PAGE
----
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Bradywl03

Cold, Windy, And Sleeting. What To Do.

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Hi, last weekend I fished the South Carolina High School state fishing tournament on Lake Murray and the weather was terrible.

 

It was snowing, sleeting, and raining. The winds were blowing 30mph and it was about 30 degrees. The water temperature was around 66 and it was super foggy. Out of 84 teams only about 20 weighed in. The rest just left. So here is what I want to know. What tips do you have for weather like that. All I know is Friday when we pre-fished they were super shallow on rocks, points and under docks and would hit buzzbaits, shallow cranks, and jigs. Saturday, the day of the tournament and the day the weather was terrible we threw spinnerbaits down rock lines, flipped docks, tried shallow cranks on points and flats, we did almost everthing in the book. Any advice for what I should have done will be helpful.

 

 

 

Thanks,

Brady Leatherwood 

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Did a cold front move through the day of your tournament?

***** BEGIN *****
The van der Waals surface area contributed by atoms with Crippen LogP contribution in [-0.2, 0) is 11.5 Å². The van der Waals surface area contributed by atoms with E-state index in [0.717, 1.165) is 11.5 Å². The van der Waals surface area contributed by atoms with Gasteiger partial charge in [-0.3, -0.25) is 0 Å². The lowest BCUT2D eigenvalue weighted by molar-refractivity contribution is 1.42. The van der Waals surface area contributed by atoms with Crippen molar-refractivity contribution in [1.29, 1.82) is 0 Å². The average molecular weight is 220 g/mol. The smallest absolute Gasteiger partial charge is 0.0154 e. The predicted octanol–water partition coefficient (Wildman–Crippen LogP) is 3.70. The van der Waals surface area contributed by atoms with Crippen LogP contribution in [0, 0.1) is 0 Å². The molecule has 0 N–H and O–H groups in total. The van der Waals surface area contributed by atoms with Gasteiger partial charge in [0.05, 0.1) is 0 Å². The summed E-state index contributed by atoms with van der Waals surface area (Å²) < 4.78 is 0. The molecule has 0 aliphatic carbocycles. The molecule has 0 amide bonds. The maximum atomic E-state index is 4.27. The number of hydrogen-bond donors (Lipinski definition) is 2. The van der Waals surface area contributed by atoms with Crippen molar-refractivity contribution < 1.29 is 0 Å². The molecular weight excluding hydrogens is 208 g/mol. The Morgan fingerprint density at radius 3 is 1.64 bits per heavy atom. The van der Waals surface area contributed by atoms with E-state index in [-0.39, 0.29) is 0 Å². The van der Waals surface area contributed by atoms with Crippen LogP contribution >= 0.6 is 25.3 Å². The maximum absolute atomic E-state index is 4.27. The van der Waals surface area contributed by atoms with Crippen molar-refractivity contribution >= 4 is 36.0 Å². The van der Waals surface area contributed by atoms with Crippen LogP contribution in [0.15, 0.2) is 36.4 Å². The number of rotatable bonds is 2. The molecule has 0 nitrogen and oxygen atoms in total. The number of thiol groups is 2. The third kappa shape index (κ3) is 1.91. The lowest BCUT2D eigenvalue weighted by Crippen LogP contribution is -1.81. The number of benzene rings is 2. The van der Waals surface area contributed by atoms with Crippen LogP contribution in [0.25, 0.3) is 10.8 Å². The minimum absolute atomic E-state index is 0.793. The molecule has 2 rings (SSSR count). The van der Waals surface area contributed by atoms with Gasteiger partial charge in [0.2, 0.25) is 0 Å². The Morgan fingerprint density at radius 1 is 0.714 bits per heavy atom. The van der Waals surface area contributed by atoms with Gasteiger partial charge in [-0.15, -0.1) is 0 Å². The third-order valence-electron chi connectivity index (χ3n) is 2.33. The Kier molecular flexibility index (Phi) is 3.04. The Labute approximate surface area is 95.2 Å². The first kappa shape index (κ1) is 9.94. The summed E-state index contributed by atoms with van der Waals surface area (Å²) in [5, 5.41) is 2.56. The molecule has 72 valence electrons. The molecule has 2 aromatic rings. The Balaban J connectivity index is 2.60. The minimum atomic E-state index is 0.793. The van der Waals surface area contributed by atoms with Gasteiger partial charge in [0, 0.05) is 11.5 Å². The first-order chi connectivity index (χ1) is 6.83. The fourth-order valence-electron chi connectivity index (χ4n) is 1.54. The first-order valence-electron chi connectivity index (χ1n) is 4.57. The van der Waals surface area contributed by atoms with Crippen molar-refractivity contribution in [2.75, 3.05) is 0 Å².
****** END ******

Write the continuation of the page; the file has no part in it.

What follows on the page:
If so, the bass:

1.  Already at and were not hungry.

2.  Went deep.

 

The bass would move out to hold on drop-offs and in deeper water.

 

However, they would still be in the save area, just off the bank in deeper water.

 

Did you try a Carolina rig"? Dragged slow on the bottom with a lizard or brush hog?

 

Did you throw a jig off the rocky points? 

 

Did you move the boat off the bank at least 100 to 150 feet?

 

When the weather turns on you it can be very difficult to get a strike.

 

And lastly, did you make notes when you got home and added what the three top guys threw and where to do well?

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Go a bit deeper and slowwwww down usually will get a bite or two.

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Super shallow on rock, points, & under docks

I would move out 1 or 2 breaklines on the rock & points, Pumpkin' Ed & straight tail worm.

The dock fish moved farther under the dock

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Sound advice being given here.The other thing you may want to do in that situations as Oregon stated is SLOW DOWN. You can try fishing the same water but downsize your presentation, throw a slower moving bait and try crawling it back to the boat. If you don't get any results, then move out to the closest drop and try again.

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I agree with everybody except about going home (its a tournament) that being said when the conditions get really tough like that I try and find a wind protected area and throw finesse type presentations like drop shot, shakey heads, flick shake's, split shot rig... you may not get a ton of fish but you should be able to scrape together a limit... I also agree go deeper than you were fishing when the weather was stable...